Published: 10:00, 22 April 2020
| Updated: 13:56, 10 July 2020
Sevenoaks Rugby Club have received a welcome cash grant and have urged others to check out funding that they might be entitled to.
The club, who play in the London & South East Premier Division, have received £25,000 to help them keep afloat throughout the coronavirus crisis.
Their season was terminated by the RFU and clubs have lost out on much needed revenue from their expected end of season fixtures and events.
Assistance in claiming the grant - which is already in their bank account - came through a company called Covid Help. Former Mighty Oaks player Tom May, who enjoyed a long spell as a rugby professional and won two England caps, put them in touch with the club’s commercial director Roger McKerlie.
Mr McKerlie said: “I received a call from a friend of a friend about Mike Chester (who runs the Covidhelp.org.uk website) and he runs a fantastic business. He has taken it upon himself to help out clubs and businesses to navigate through the maize of what they can and can’t get out of local grants.
“I was dubious and I was sceptical and I thought ‘is this real?’ He approached Sevenoaks District Council on our behalf and told me we were eligible for a £25k grant. The money is now in our account and that will help us financially for the next few months.
“Sometimes there are just good people out there who do good things.”
Chairman Trevor Nicholson says the funds will be a big help in steering them through to the autumn, when there are hopes rugby can be restarted.
He said: “It has been a fantastic help at this stage because of the fact that it has come quickly, that is really the thing.
“Some people are prepared to wait for the money and that is fine but a lot of expenses are committed and you have to pay it. We want to plan for the next three or four months, we can’t just say we will pay the bills today, it is not good enough.
“It has worked for us, that’s for sure, and it’s like it is too good to be true but it has been fine for us. We have the money now.
“It will help, it is not the whole story, all sports clubs are absolutely on the floor at the moment. It is very difficult, you have to cut costs back, furlough people, all of that kind of stuff.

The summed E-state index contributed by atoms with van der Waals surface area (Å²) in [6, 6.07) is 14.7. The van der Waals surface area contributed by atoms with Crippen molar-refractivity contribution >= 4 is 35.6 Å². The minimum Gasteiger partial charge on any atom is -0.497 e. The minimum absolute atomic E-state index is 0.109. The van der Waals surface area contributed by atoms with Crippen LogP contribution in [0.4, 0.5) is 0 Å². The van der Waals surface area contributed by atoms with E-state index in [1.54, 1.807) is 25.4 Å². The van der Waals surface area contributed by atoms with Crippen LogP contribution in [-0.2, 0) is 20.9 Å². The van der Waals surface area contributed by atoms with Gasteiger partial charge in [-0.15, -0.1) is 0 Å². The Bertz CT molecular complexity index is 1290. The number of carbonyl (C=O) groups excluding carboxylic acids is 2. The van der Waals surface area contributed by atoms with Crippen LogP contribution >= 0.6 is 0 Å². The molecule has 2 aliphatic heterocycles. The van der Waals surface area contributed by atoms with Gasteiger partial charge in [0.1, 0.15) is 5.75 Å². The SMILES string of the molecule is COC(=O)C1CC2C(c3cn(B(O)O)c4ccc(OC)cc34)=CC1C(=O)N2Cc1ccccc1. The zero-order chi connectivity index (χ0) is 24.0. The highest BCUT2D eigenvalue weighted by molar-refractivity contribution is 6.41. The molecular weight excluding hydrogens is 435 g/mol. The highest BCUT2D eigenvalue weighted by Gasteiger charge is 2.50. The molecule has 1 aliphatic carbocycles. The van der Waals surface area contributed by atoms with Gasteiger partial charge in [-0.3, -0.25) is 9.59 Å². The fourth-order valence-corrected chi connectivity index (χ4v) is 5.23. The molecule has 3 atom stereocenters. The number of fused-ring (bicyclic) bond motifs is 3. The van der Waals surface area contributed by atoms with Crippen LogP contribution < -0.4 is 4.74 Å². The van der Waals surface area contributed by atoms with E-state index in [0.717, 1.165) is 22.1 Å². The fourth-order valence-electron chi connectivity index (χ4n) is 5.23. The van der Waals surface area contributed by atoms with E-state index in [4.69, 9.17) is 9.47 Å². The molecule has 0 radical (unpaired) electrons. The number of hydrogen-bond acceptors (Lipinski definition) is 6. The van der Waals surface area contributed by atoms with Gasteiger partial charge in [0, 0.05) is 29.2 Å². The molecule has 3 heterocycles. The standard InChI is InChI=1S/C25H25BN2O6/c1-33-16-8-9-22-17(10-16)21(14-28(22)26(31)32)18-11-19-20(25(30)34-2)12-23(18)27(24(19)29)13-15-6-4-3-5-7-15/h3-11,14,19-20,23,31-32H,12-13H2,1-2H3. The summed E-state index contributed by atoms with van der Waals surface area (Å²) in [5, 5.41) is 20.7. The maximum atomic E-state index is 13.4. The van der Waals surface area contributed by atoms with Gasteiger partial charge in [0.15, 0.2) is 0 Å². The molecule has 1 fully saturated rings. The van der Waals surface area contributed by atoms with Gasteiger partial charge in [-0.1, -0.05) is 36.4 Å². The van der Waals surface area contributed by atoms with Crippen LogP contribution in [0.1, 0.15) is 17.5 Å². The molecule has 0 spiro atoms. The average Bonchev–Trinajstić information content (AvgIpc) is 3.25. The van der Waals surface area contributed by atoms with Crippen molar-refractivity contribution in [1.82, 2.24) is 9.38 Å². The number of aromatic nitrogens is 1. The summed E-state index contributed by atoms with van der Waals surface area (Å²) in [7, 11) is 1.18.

“I hope we will be okay, we are at quite a high level in terms of rugby leagues but we don’t pay players, that is the big thing.”
The payment of players is a big issue for Sevenoaks and they are lobbying the RFU to make it against the rules for any club below the Championship to do it.
It’s one commitment they don’t have to worry about during the current crisis.
They have spent six years setting up a senior squad system which ensures the club are united throughout each team.
“Everybody plays together and trains together and the senior head coach Adam Bowman has been absolutely fantastic in organising it,” said the chairman.
“It is a good community club with good people and we are getting walk ins now from other clubs.”
Sevenoaks have seen some talented players progress through the club, including Ben Earl, who recently got his first England cap when appearing in the Calcutta cup this February.
Another former international, Tom May, has backed the company behind the funding help, saying: “Clearly a lot of businesses are struggling and suffering financially but Mike Chester (from Covid Help) has set up this platform and is doing amazing things.”
Mr Chester says other clubs could get help through business rates relief. His website has an online calculator that enables small companies, including sports clubs, to find out what they are entitled to, if anything.
Companies with rateable values below £51,000 can receive help but it's not going to benefit everyone. Gravesend Rugby Club fall outside of the government's eligibility criteria, by just £4,000.
"This is money the club can ill do without and which may in other circumstances allow it to survive," said their chairman Mark Bruce.
Mr Bruce called on the government to do more to help community clubs such as his deemed "too big to benefit".
He said: "Gravesend Rugby Club has been in existence since 1880 and is celebrating 140 years this year.
"If we are to see another 100 years then government and other support will be required to maintain a club in its current guise with the facilities that we can all be proud of.”
Canterbury Rugby Club have missed out on between £80,000 and £100,000 in end of season income after being forced to cancel their end of season events.
England Rugby has issued a lengthy support guide to help clubs but Mr Chester hopes his website can give club's immediate knowledge of whether they are able to receive grants.
He said: “My fear that many community clubs could fold on the back of coronavirus.
“As we all know it starts with grassroots sport and to think that Sevenoaks would of been on the verge of collapse is horrifying, especially after one of their own Ben Earl recently got his first England cap.
“Along with the likes of British & Irish Lions Andy Titterrell and Tom May that have been brought through the club. Hopefully now they’ll make through to their centenary year.
“I’m just pleased I was able to help."
His own furniture business is closed during the crisis and he’s been helping others out since then.
"I don’t think I have ever worked so hard and for so long for zero money but it is the most rewarding and proudest thing I have ever done," he said.
"People were asking at the start, 'is this a scam?' I got in touch with the Trading Standards and they have allowed me to use their logos because they recognise what I am doing.
"I thought about doing it as “no win, no fee”, so if they got £10k I would take £1,000 but they need all of that £10k right now. Since then I haven’t looked back.
"Clubs like Sevenoaks can now look forward rather than worry about whether they will survive. Hopefully I have helped take the immediate stress out of it all."